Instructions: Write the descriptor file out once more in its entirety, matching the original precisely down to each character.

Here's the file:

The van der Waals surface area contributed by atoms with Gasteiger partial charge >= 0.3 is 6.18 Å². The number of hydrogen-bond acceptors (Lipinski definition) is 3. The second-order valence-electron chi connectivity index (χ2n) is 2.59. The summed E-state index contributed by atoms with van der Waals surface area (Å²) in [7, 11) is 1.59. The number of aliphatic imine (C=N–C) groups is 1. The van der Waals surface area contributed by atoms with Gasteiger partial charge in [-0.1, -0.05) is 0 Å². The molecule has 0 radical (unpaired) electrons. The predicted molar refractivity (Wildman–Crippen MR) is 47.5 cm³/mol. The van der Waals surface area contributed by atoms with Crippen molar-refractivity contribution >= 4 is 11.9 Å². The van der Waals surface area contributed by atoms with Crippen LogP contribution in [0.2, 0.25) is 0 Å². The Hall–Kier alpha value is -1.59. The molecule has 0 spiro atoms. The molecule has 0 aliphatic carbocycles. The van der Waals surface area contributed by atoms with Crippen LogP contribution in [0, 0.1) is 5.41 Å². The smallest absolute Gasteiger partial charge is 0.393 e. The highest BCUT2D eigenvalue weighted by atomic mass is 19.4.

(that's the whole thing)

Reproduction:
The van der Waals surface area contributed by atoms with Gasteiger partial charge >= 0.3 is 6.18 Å². The number of hydrogen-bond acceptors (Lipinski definition) is 3. The second-order valence-electron chi connectivity index (χ2n) is 2.59. The summed E-state index contributed by atoms with van der Waals surface area (Å²) in [7, 11) is 1.59. The number of aliphatic imine (C=N–C) groups is 1. The van der Waals surface area contributed by atoms with Gasteiger partial charge in [-0.1, -0.05) is 0 Å². The molecule has 0 radical (unpaired) electrons. The predicted molar refractivity (Wildman–Crippen MR) is 47.5 cm³/mol. The van der Waals surface area contributed by atoms with Crippen molar-refractivity contribution >= 4 is 11.9 Å². The van der Waals surface area contributed by atoms with Crippen LogP contribution in [0.2, 0.25) is 0 Å². The Hall–Kier alpha value is -1.59. The molecule has 0 spiro atoms. The molecule has 0 aliphatic carbocycles. The van der Waals surface area contributed by atoms with Crippen LogP contribution in [0, 0.1) is 5.41 Å². The smallest absolute Gasteiger partial charge is 0.393 e. The highest BCUT2D eigenvalue weighted by atomic mass is 19.4.